James Bond films are more than twice as violent as they used to be, researchers from Otago University have found.

The finding comes as no surprise to a local criminologist, who says film violence has become more extreme to pull in young audiences - some of whom identify with the violence to the point they commit brutal acts themselves.

Researchers analysed 22 films in the Bond franchise, from Dr No in 1962 to Quantum of Solace in 2008, to test the theory that popular movies are becoming more violent.

Not only did the newer Bond films feature more violence, there was an even bigger increase in the amount of severe violence - acts likely to cause death or injury if they occurred in real life.


The violent acts were defined as either trivial, such as pushes or open-handed slaps, or severe, such as punching, kicking or attacks with weapons.

Dr No featured only 109 violent acts compared with 250 in Quantum of Solace, which featured nearly three times as many acts of severe violence.

Study co-author Associate Professor Bob Hancox said the popular Bond films were seen by many children and adolescents, and their increasingly violent nature was concerning.

"There is extensive research evidence suggesting that young people's viewing of media violence can contribute to desensitisation to violence and aggressive behaviour."

Canterbury University criminologist Professor Greg Newbold said the tendency towards much more graphic violence was driven by what appealed to children.

"The more graphic the violence and the more spectacular the violence, the more appeal it has for kids, and the more money they [movies] make."

Dr Newbold said film violence was not a problem for children from good families, but it did have an impact on children from violent home backgrounds, who identified with characters capable of extreme violence and domination.

"Those kinds of kids identify with those hero figures, and then begin to act out in their own lives.

"They're the kinds of kids who are likely to go out and do a robbery and then gratuitously shoot someone because that's what they've seen done on TV or videos or whatever so many times. You just take a life, and that makes you a hero."

Dr Newbold disagreed that young people were becoming desensitised to violence.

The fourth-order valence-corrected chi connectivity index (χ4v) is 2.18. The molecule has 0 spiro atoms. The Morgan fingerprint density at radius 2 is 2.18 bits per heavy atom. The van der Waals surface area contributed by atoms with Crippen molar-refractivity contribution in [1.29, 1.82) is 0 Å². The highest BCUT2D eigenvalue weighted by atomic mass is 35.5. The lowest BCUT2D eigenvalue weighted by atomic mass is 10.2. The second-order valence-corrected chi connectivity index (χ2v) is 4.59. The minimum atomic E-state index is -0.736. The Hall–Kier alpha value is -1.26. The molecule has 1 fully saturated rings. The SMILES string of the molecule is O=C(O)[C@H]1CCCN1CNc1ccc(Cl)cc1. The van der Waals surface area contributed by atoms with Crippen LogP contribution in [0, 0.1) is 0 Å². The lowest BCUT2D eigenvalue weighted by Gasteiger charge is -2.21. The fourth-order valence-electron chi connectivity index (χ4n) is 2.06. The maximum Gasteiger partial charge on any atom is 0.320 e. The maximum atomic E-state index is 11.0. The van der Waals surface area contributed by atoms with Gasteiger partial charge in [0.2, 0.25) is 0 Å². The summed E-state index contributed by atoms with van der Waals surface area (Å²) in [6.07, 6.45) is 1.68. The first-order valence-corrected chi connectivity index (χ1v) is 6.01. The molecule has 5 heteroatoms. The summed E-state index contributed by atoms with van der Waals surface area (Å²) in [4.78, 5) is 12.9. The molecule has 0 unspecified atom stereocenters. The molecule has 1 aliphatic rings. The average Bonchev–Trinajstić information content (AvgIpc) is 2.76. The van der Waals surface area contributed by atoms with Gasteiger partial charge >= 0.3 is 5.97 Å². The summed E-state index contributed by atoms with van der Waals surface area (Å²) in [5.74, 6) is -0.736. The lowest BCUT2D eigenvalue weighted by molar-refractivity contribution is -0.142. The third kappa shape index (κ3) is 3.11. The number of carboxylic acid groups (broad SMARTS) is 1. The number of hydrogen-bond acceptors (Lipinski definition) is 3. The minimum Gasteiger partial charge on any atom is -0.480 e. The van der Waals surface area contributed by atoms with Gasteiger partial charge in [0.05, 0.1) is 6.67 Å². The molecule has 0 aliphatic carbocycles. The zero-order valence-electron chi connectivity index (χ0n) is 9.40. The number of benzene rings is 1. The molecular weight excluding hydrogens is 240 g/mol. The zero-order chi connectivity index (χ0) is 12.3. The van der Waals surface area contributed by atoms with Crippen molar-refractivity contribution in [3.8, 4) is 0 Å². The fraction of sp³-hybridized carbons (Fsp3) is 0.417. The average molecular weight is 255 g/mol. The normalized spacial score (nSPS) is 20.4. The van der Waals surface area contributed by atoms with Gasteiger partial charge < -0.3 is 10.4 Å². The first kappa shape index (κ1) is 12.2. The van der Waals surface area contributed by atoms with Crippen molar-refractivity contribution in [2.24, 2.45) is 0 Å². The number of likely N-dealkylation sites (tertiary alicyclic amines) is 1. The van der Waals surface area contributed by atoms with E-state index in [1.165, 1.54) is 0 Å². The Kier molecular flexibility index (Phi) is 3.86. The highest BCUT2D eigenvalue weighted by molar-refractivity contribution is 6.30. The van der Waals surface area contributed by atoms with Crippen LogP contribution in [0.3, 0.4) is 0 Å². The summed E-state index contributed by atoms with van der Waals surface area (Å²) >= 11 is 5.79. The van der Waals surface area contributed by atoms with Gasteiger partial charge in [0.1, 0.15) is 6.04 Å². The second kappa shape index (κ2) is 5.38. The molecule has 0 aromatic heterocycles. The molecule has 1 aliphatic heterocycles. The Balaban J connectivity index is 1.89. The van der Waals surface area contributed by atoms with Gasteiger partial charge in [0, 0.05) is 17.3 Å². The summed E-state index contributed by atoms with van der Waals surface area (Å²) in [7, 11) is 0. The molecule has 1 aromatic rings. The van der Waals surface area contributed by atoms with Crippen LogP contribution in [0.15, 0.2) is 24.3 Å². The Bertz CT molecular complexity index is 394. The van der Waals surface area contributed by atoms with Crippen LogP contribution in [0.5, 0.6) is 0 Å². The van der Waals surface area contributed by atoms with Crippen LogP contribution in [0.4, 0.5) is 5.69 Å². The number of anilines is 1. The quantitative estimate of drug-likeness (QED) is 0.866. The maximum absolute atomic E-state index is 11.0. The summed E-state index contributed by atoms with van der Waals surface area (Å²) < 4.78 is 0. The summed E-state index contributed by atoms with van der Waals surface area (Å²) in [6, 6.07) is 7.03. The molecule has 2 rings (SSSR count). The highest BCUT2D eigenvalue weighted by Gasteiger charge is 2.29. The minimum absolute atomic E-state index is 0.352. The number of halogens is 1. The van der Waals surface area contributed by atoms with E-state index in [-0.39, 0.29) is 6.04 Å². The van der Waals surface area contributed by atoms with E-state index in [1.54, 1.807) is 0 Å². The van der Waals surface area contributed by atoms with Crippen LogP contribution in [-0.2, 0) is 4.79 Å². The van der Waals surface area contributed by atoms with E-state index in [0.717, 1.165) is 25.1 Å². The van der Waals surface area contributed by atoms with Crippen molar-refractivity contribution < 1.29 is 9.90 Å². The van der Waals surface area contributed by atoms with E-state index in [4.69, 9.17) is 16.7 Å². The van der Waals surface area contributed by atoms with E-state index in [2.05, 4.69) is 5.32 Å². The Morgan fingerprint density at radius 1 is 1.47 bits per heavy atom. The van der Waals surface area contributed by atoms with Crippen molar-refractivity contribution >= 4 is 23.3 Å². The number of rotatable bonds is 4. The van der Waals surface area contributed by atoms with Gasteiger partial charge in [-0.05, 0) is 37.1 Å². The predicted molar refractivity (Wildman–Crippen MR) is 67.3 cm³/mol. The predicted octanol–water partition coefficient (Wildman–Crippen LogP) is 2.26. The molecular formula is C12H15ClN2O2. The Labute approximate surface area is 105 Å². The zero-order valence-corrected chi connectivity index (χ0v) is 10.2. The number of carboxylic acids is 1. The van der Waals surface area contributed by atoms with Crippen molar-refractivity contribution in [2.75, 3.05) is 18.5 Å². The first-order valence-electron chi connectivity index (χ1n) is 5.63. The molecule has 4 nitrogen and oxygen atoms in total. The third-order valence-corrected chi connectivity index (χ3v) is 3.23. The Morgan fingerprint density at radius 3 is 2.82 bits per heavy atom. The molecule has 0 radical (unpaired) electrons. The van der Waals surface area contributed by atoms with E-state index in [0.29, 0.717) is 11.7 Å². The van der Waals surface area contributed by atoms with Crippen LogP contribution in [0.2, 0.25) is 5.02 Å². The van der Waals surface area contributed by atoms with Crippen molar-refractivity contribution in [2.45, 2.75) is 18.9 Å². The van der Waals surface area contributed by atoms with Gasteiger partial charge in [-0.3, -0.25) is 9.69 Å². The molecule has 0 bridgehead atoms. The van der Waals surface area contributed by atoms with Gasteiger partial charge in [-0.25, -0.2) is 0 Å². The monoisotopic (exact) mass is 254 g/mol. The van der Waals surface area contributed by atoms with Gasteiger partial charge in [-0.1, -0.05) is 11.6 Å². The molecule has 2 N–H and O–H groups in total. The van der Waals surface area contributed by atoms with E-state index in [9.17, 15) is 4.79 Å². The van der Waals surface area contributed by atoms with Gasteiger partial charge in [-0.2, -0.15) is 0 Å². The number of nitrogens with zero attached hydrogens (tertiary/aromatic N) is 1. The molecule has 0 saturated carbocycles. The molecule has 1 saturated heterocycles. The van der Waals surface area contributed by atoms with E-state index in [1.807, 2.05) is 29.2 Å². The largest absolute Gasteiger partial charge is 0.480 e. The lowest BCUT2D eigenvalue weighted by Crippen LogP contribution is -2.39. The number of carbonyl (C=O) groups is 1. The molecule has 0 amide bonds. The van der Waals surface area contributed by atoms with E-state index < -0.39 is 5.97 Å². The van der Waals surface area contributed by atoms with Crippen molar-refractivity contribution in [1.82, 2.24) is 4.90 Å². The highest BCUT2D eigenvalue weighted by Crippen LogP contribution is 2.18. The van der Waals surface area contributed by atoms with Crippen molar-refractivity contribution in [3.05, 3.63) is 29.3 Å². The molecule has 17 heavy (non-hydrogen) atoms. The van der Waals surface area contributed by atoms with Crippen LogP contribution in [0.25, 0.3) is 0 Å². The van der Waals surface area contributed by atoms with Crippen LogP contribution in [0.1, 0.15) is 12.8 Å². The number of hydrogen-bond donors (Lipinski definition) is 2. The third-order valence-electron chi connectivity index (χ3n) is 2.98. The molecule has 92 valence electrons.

"I think it's the opposite. I think they're being hyper-sensitised to it, and I think they adopt those role models. For them, the hero is the man who can smash and dominate other men."

Bob McCoskrie, director of conservative lobby group Family First, said the findings did not surprise him at all.

He said film classifications were looser now than a decade ago, which was helping to normalise violence, bad language and sexual content.

"Society simply responds to that, and this study is a classic example of how far it's going," he said.

"I think we'd be naive to think that we can continue to feed ourselves violent images and from there try to argue it has no influence on our actions or our attitudes - especially perhaps for younger people."

Chief censor Andrew Jack said societal attitudes towards the likes of violence and sex had changed, and that was reflected in the types of films being made.

But he disagreed there had been a discernible loosening in the classifications given to films.

About half of all complaints about film ratings were about cross-rated films which had been classified in Australia rather than here, as the latest three Bond films had been.

"I think Australians have a rather higher tolerance for violence than most New Zealanders do," he said.

Dr Jack said there had been no complaints so far about the latest Bond film, Skyfall, which was rated M, and one complaint each against the classifications of the previous two Bond films.

Skyfall was not included in the Otago University research, published in US journal Archives of Pediatric and Adolescent Medicine, because it had not been released at the time of the study.